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Kids & Teens
Highlights High Five

Highlights High Five January 2017

For beginning readers! The stories and poems, crafts and recipes, puzzles and other activities in this read-only digital version of High Five magazine set children on the path to lifelong learning. Each 36-page issue reinforces reading skills, math skills and other areas of learning, and offers activities that help build self-confidence. Visit Highlights.com to learn more. Ages 2-6.

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United States
Highlights for Children, Inc.
$8.53(Incl. tax)
$56.86(Incl. tax)
12 Issues

in this issue

1 min.
solving puzzles

When a new issue of High Five™ arrives, what do you and your child turn to first? If you start with the puzzles, you’re in good company! Many parents tell us that’s where their child likes to begin. Making the puzzles simple enough for our youngest readers and challenging enough for our oldest readers is our puzzle. How do we solve it? Within the puzzle, we ask questions like “What silly things do you see?” Open-ended questions, those with more than one right answer, make it possible for all our readers to feel successful. This month, in “Five Little Ducklings” (pages 16–17), the poem asks the reader to find and count the animals named in the poem. And then we ask, “What else do you notice?” And our Look and Look Again puzzles…

1 min.
where’s charlie?

Tex and Indi were worried. They couldn’t find Charlie. “Did you look in the broom closet?” asked their sister, Arizona. “Remember, that’s where we found him last time.” Indi opened the broom closet and said, “No sneaky kitty hiding in here.” “He may have slipped out when I took out the recycling,” said Dad. Tex and Indi searched the backyard while the rest of the family looked in every room. Finally, Mom called the animal shelter. “They said we should put up posters around the neighborhood.” Everyone helped make Missing Kitty signs. Tex gave one to his friend Niko. Then they went to their grocery store and pinned one on the community bulletin board. “Let’s put one on the bulletin board by the rest room at the park,” said Tex. “Good idea,” said Mom. When they reached the park, who…

1 min.

One day, Pepe Parrot offered to teach Spunky Monkey how to count in Spanish. “What shall we count?” asked Spunky. “Let’s count the coconuts on that tree,” said Pepe. He pointed to the coconuts and said, “Uno, dos, tres, cuatro, cinco.” “Uno, dos, tres, cuatro . . . ,” said Spunky, but then he stopped. “I can’t remember what comes next.” “Cinco,” said Pepe. “Oh, right!” said Spunky. They had been counting all morning. Spunky was getting tired. He wanted to jump and play in the rain forest. “I have an idea,” he said. “Let’s play hide-and-seek. You can hide and I can count in Spanish.” “¡Perfecto!” said Pepe. Spunky covered his eyes, and Pepe flew into the trees to hide. Spunky began counting. “Uno, dos, tres, cuatro . . .” He couldn’t remember the next number,…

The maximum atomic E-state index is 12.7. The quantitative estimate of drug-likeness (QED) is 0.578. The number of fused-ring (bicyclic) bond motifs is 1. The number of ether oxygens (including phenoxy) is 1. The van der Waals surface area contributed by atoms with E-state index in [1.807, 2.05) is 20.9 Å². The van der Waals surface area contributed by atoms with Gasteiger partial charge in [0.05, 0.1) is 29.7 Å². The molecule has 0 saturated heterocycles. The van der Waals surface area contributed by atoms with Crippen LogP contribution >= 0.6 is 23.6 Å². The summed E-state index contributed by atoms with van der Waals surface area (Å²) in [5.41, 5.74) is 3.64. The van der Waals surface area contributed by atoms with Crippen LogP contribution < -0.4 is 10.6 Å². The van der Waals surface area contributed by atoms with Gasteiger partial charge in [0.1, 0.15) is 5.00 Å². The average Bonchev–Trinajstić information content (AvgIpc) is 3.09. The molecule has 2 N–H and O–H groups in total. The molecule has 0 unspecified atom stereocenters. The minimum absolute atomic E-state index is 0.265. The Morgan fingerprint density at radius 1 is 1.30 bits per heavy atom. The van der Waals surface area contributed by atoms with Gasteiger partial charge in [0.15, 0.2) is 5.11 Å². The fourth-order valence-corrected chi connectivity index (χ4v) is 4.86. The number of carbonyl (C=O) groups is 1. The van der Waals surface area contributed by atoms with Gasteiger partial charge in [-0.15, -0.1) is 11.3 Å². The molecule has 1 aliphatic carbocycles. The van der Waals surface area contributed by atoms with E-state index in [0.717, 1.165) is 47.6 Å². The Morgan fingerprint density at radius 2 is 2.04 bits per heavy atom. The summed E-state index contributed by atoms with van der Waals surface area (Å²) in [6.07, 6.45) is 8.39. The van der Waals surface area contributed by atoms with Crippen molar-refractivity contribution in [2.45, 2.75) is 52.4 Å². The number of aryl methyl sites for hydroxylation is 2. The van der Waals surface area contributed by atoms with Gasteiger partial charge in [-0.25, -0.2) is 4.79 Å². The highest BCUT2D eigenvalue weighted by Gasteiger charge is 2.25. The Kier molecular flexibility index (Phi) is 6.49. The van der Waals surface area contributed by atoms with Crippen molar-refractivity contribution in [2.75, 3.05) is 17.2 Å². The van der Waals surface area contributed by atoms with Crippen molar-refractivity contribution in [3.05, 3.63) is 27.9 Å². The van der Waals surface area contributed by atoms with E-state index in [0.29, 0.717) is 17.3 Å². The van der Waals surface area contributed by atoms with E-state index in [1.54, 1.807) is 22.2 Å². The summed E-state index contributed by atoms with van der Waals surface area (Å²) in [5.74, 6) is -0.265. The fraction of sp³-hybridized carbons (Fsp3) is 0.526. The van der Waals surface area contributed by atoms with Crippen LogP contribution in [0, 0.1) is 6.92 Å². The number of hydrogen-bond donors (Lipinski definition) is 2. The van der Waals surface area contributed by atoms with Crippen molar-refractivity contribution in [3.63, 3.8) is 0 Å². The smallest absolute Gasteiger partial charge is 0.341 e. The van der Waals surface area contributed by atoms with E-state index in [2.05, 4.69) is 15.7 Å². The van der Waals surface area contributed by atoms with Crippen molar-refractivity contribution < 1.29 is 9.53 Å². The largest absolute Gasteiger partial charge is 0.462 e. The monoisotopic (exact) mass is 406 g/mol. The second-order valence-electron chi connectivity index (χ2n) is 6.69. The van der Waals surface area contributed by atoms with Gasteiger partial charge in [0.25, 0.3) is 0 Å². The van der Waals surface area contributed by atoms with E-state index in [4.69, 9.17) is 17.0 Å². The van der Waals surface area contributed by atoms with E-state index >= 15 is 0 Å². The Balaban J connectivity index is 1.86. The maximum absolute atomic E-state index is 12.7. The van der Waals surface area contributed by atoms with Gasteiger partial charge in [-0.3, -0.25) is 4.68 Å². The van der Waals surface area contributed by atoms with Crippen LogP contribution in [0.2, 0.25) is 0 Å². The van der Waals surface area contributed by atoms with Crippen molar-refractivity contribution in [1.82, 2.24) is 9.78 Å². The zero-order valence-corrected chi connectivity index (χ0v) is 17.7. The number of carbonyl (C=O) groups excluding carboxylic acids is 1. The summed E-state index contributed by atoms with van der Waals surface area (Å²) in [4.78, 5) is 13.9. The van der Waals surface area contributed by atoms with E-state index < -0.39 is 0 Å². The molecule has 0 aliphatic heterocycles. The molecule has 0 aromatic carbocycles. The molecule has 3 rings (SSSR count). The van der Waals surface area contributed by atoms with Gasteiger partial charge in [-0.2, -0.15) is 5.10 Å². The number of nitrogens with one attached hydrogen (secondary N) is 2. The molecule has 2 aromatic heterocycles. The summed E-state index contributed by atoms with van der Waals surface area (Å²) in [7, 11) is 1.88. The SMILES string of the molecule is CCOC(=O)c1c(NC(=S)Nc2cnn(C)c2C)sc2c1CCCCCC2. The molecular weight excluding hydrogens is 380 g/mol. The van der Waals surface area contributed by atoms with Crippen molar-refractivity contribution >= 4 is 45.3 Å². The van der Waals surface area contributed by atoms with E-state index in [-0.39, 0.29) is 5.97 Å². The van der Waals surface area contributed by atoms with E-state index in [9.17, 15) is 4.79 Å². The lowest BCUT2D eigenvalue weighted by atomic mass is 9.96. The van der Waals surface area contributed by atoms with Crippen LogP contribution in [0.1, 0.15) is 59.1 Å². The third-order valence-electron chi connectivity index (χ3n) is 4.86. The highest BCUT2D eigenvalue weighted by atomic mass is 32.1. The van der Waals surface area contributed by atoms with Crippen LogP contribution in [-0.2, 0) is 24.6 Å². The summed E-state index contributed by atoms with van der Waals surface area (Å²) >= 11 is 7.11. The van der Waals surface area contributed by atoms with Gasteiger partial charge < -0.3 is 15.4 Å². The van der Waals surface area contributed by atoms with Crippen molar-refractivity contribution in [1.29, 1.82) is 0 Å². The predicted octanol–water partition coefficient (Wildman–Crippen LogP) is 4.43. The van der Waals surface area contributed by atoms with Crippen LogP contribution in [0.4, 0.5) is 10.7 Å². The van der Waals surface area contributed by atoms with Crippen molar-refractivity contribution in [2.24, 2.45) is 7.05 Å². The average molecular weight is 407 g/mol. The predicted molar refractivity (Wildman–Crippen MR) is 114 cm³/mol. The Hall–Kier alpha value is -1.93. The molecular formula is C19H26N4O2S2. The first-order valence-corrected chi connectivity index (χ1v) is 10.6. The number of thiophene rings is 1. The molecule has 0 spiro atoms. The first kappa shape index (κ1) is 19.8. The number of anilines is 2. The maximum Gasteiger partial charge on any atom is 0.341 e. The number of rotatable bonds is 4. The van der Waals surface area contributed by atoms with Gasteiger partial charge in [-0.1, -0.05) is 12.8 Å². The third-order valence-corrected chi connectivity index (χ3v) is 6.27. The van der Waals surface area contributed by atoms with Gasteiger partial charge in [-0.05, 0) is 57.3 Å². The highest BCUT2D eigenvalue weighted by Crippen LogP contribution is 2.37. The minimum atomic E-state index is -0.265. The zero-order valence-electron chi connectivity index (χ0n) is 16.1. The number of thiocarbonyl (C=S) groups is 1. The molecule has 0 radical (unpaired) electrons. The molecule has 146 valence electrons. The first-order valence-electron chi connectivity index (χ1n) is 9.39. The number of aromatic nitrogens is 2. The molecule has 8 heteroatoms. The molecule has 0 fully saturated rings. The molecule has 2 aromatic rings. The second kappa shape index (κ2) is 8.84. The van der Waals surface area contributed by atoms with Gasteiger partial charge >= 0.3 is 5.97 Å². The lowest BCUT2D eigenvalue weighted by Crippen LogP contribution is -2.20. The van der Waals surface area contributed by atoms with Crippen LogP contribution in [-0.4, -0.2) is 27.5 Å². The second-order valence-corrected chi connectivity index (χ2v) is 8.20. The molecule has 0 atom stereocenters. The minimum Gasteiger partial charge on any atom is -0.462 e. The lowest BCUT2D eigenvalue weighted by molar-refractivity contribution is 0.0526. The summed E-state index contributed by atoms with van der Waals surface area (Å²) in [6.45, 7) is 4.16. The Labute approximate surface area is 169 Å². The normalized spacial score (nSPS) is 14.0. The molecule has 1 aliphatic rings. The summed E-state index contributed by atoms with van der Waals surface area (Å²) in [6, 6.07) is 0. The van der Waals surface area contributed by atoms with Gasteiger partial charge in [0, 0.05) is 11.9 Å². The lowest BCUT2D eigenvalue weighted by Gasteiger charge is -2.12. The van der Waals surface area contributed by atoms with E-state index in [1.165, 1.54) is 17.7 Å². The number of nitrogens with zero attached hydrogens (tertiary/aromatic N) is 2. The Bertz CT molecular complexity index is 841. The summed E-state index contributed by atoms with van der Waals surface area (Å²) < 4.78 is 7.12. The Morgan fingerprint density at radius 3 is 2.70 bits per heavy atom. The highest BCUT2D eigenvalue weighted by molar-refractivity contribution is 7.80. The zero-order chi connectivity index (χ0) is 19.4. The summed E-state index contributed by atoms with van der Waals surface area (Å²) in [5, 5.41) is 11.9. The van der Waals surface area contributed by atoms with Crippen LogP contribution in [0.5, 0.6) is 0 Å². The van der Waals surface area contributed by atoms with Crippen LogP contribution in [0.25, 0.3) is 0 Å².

1 min.
jonathan’s gift

Jonathan loved to make gifts for Grandma. But this year, he didn’t know what to make for her birthday. He thought about other gifts he’d made. Once, Jonathan had mailed Grandma a painting. She’d sent him a thank-you card. It said: Another time, Jonathan made a bookmark. Grandma sent him a thank-you card. It said: What should I make now? thought Jonathan. Suddenly, he had an idea. Jonathan folded paper to make 10 cards. He grabbed his crayons and drew pictures of boats, planes, and trains on the cards. Then he and Mom walked to the post office and sent the colorful cards off to Grandma. Soon, Grandma mailed one of the cards back to Jonathan. He smiled when he read her message:…

1 min.
magic words

“What’s wrong, Wormy?” asked Mortimer. “I want to be a magician. But none of my magic words work. When I say abracadoodle, hokey-pokey, or alakazebra, nothing happens.” Mortimer showed Wormy one of his library books. “Maybe this will help,” he said. The book was filled with words like please, thank you, and I’m sorry. They didn’t sound like magic, but Wormy tried them anyway. Nothing happened. The next day, Wormy saw Squirmy reading a book on magic tricks. “That’s what I need!” Wormy said. Squirmy shook his head. “I’m not done reading it.” “You’re selfish,” said Wormy. Later, Wormy thought, That wasn’t very nice of me. He looked again at the book that Mortimer had given him. He found Squirmy and said, “I’m sorry I called you selfish. When you finish your book, may I borrow…

1 min.
mac and cheese in a mug

You Need • ½ cup uncooked elbow macaroni or small shell pasta • 1 large ovenproof mug or jar • ¼ cup shredded cheddar cheese • 1 tablespoon flour • ½ cup milk • ¼ teaspoon salt Topping: • 1 tablespoon butter • 1 tablespoon bread crumbs Before You Begin Adult: Preheat the oven to 375°F. Melt the butter. 1. Place the macaroni in the mug. Add the cheese, flour, milk, and salt. Stir lightly with a spoon. 2. Mix together the melted butter and bread crumbs in a small dish. Adult: Place the mug on a baking pan. Bake for 25–30 minutes or until the mixture is bubbling on top. Remove the mug and top the macaroni with the bread-crumb mix. Bake for another 3–5 minutes or until the bread crumbs start to brown. Remove…